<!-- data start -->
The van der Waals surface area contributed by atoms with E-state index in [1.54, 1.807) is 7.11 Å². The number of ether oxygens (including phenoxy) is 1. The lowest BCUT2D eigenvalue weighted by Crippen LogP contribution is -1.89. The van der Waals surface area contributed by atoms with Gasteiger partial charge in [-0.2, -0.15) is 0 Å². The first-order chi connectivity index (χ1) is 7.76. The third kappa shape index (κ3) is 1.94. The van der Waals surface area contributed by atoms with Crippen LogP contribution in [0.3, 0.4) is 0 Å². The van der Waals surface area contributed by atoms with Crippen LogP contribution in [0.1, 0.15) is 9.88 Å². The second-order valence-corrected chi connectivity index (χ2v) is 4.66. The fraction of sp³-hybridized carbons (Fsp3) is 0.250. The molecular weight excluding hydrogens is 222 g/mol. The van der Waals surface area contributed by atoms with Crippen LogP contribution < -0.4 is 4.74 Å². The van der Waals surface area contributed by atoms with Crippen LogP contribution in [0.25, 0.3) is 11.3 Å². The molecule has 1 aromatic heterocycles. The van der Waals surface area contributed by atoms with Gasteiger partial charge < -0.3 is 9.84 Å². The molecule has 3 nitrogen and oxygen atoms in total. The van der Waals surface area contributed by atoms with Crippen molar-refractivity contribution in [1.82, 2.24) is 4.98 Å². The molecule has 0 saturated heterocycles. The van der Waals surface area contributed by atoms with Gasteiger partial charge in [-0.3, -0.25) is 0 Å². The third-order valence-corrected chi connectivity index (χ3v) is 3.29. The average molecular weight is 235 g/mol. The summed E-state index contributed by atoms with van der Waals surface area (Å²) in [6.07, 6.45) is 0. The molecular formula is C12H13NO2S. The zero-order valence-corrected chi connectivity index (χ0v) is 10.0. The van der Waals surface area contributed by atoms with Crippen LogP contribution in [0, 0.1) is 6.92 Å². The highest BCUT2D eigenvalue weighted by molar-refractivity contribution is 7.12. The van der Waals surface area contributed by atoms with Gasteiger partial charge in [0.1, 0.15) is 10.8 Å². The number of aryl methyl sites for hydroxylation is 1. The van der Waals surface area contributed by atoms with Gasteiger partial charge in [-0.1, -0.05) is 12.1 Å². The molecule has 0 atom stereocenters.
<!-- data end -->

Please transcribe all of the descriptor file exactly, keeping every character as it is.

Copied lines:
The van der Waals surface area contributed by atoms with E-state index in [1.54, 1.807) is 7.11 Å². The number of ether oxygens (including phenoxy) is 1. The lowest BCUT2D eigenvalue weighted by Crippen LogP contribution is -1.89. The van der Waals surface area contributed by atoms with Gasteiger partial charge in [-0.2, -0.15) is 0 Å². The first-order chi connectivity index (χ1) is 7.76. The third kappa shape index (κ3) is 1.94. The van der Waals surface area contributed by atoms with Crippen LogP contribution in [0.3, 0.4) is 0 Å². The van der Waals surface area contributed by atoms with Crippen LogP contribution in [0.1, 0.15) is 9.88 Å². The second-order valence-corrected chi connectivity index (χ2v) is 4.66. The fraction of sp³-hybridized carbons (Fsp3) is 0.250. The molecular weight excluding hydrogens is 222 g/mol. The van der Waals surface area contributed by atoms with Crippen LogP contribution < -0.4 is 4.74 Å². The van der Waals surface area contributed by atoms with Crippen LogP contribution in [0.25, 0.3) is 11.3 Å². The molecule has 1 aromatic heterocycles. The van der Waals surface area contributed by atoms with Gasteiger partial charge < -0.3 is 9.84 Å². The molecule has 3 nitrogen and oxygen atoms in total. The van der Waals surface area contributed by atoms with Crippen molar-refractivity contribution in [1.82, 2.24) is 4.98 Å². The molecule has 0 saturated heterocycles. The van der Waals surface area contributed by atoms with Gasteiger partial charge in [-0.3, -0.25) is 0 Å². The third-order valence-corrected chi connectivity index (χ3v) is 3.29. The average molecular weight is 235 g/mol. The summed E-state index contributed by atoms with van der Waals surface area (Å²) in [6.07, 6.45) is 0. The molecular formula is C12H13NO2S. The zero-order valence-corrected chi connectivity index (χ0v) is 10.0. The van der Waals surface area contributed by atoms with Crippen LogP contribution in [0, 0.1) is 6.92 Å². The highest BCUT2D eigenvalue weighted by molar-refractivity contribution is 7.12. The van der Waals surface area contributed by atoms with Gasteiger partial charge in [0.1, 0.15) is 10.8 Å². The number of aryl methyl sites for hydroxylation is 1. The van der Waals surface area contributed by atoms with Gasteiger partial charge in [-0.1, -0.05) is 12.1 Å². The molecule has 0 atom stereocenters.